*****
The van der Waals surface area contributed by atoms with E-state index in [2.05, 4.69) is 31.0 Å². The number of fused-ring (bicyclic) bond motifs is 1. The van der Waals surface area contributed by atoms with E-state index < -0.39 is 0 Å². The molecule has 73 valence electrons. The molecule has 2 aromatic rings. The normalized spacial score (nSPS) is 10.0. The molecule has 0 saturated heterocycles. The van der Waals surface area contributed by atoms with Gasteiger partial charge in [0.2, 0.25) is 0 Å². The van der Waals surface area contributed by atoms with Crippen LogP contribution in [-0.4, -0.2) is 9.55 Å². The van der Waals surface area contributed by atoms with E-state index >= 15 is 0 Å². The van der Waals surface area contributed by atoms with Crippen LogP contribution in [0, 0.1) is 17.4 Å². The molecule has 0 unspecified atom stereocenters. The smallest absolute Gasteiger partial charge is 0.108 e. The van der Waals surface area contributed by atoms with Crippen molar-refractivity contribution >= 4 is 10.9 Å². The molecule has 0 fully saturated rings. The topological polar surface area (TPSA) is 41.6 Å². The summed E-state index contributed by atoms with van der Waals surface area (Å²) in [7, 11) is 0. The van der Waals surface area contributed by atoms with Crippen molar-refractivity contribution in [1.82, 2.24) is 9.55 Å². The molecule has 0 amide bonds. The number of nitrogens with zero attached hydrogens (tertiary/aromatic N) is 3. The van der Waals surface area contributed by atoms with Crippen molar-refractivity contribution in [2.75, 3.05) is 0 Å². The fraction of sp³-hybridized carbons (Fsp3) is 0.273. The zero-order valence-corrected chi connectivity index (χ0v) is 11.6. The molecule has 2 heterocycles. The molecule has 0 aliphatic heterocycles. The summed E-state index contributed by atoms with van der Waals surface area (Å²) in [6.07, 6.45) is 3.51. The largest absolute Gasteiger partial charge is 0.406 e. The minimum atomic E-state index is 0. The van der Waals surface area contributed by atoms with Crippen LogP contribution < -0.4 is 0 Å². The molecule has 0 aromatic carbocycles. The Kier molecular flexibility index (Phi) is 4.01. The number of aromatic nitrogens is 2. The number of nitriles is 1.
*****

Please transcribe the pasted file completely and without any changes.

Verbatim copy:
The van der Waals surface area contributed by atoms with E-state index in [2.05, 4.69) is 31.0 Å². The number of fused-ring (bicyclic) bond motifs is 1. The van der Waals surface area contributed by atoms with E-state index < -0.39 is 0 Å². The molecule has 73 valence electrons. The molecule has 2 aromatic rings. The normalized spacial score (nSPS) is 10.0. The molecule has 0 saturated heterocycles. The van der Waals surface area contributed by atoms with Gasteiger partial charge in [0.2, 0.25) is 0 Å². The van der Waals surface area contributed by atoms with Crippen LogP contribution in [-0.4, -0.2) is 9.55 Å². The van der Waals surface area contributed by atoms with E-state index >= 15 is 0 Å². The van der Waals surface area contributed by atoms with Crippen LogP contribution in [0, 0.1) is 17.4 Å². The molecule has 0 unspecified atom stereocenters. The smallest absolute Gasteiger partial charge is 0.108 e. The van der Waals surface area contributed by atoms with Crippen molar-refractivity contribution >= 4 is 10.9 Å². The molecule has 0 fully saturated rings. The topological polar surface area (TPSA) is 41.6 Å². The summed E-state index contributed by atoms with van der Waals surface area (Å²) in [7, 11) is 0. The van der Waals surface area contributed by atoms with Crippen molar-refractivity contribution in [1.82, 2.24) is 9.55 Å². The molecule has 0 amide bonds. The number of nitrogens with zero attached hydrogens (tertiary/aromatic N) is 3. The van der Waals surface area contributed by atoms with Crippen molar-refractivity contribution in [2.75, 3.05) is 0 Å². The fraction of sp³-hybridized carbons (Fsp3) is 0.273. The zero-order valence-corrected chi connectivity index (χ0v) is 11.6. The molecule has 2 heterocycles. The molecule has 0 aliphatic heterocycles. The summed E-state index contributed by atoms with van der Waals surface area (Å²) in [6.07, 6.45) is 3.51. The largest absolute Gasteiger partial charge is 0.406 e. The minimum atomic E-state index is 0. The van der Waals surface area contributed by atoms with Crippen LogP contribution < -0.4 is 0 Å². The molecule has 0 aromatic carbocycles. The Kier molecular flexibility index (Phi) is 4.01. The number of aromatic nitrogens is 2. The number of nitriles is 1.